The beaches are always deserted here, that’s why we come. We come to get away from the people that endlessly greet you round every corner, each face tired and unfeeling, the crowded impatient CBD, the overstuffed sweaty trains full of averted eyes, and the car fumed stench of the city.
We come to feel powerless to the forces of nature, a welcome relief from our daily jobs of arguing our point, and trying to get things done within the confines of red tape, while battling to get ahead. Career development, money, promotions, budget cutting, it’s all a power game really. One we vowed not to play, but find ourselves drowning in anyway.
The winds, the strength of the waves, and the pull of the riptide, they are power in it’s purest form, not selfish, demanding and egotistical like it’s human counter parts. The weathered sign reminds us of this: caution- rip tides along this beach, this beach has no life guards, swim at your own risk. It is not an old sign, but it has seen it’s fair share of battles. There are scratches on the sign board, it’s wisdom fighting to remain. We know we would lose everything if we ignored it, so we choose not to fight and instead allow ourselves to offer our reverence to the sea by never venturing in.
The world feels so chaotic, so torn, angry, just like the sea in these parts. But we choose to be free, here anyway. It is why we come and we come here often. With the city far behind us, we drive down the coast, past all the touristy spots. We roll down the windows of our Nissan, turn down the CD blaring out Gotye, or Sarah Blasko, hold hands over the arm rest, his pale arm resting lightly on his steering wheel, my veiny feet up on my seat. Our hair flies behind us, struggling to keep up, wind blown and dried out, just like that sign. We’ve let our guard down after passing the last town. We’ve choosen to surrender.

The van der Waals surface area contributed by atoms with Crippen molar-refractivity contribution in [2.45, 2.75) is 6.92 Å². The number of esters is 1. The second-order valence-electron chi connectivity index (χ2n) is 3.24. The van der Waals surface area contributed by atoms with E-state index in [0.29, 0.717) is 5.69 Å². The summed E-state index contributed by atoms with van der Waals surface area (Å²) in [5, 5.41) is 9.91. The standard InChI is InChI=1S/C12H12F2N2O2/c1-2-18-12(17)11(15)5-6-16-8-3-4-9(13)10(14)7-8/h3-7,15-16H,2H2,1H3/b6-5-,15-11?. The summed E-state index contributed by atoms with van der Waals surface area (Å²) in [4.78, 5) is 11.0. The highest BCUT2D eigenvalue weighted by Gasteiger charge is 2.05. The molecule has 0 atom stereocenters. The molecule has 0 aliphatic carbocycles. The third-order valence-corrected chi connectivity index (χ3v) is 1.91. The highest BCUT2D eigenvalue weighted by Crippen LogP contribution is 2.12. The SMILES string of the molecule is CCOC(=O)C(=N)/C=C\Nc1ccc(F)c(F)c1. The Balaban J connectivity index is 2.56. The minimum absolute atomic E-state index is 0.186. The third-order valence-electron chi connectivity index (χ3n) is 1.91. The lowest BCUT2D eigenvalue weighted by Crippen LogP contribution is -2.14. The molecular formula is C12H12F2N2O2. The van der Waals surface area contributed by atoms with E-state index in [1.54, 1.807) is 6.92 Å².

I pull out the video camera. There is something about videoing this deserted coastal road, as if this entire land belongs to us only. As if we own it. All this space, so big and vast, it makes us feel small after spending our city days believing we are big and important, puffing out our chests, and making our strikes with the click of the send button in our Email boxes. We never video tape the drive back.
On the beach the rumble of the crashing waves along the coast is so loud, you can barely hear the birds, not that there are many around anyway. It overpowers our thoughts, and numbs our human desires; we experience the closest thing to peace we’ve ever felt. We huddle until only a few rays of light remain, cold from the wind, and we listen. We feel. We walk back to the car numb, empty, yet truly alive.
We hold onto that feeling tightly as we return to the city, so tightly it hurts, each Email received jabbing into it, so we fight back to defend it, to protect it, until it’s all gone, and all that remains are empty hopes, and angry desires. That’s when we get in the car, we fill the tank with petrol, and we drive back to that beach. The one that’s always deserted, with a sign that’s looking as beaten down by life as we are. The one that will one day finally break and be replaced, just like us.
This piece of fiction was written for Creative Wednesday at World of My Imagination. It’s been ahwile since I’ve written some fiction, and I thought I’d give it a late night go. The prompt was the photo at the top along with a few key words (corner, video, CD, steering wheel, diving board), all of which have been placed in this story except Diving Board, I couldn’t quite get that word to fit.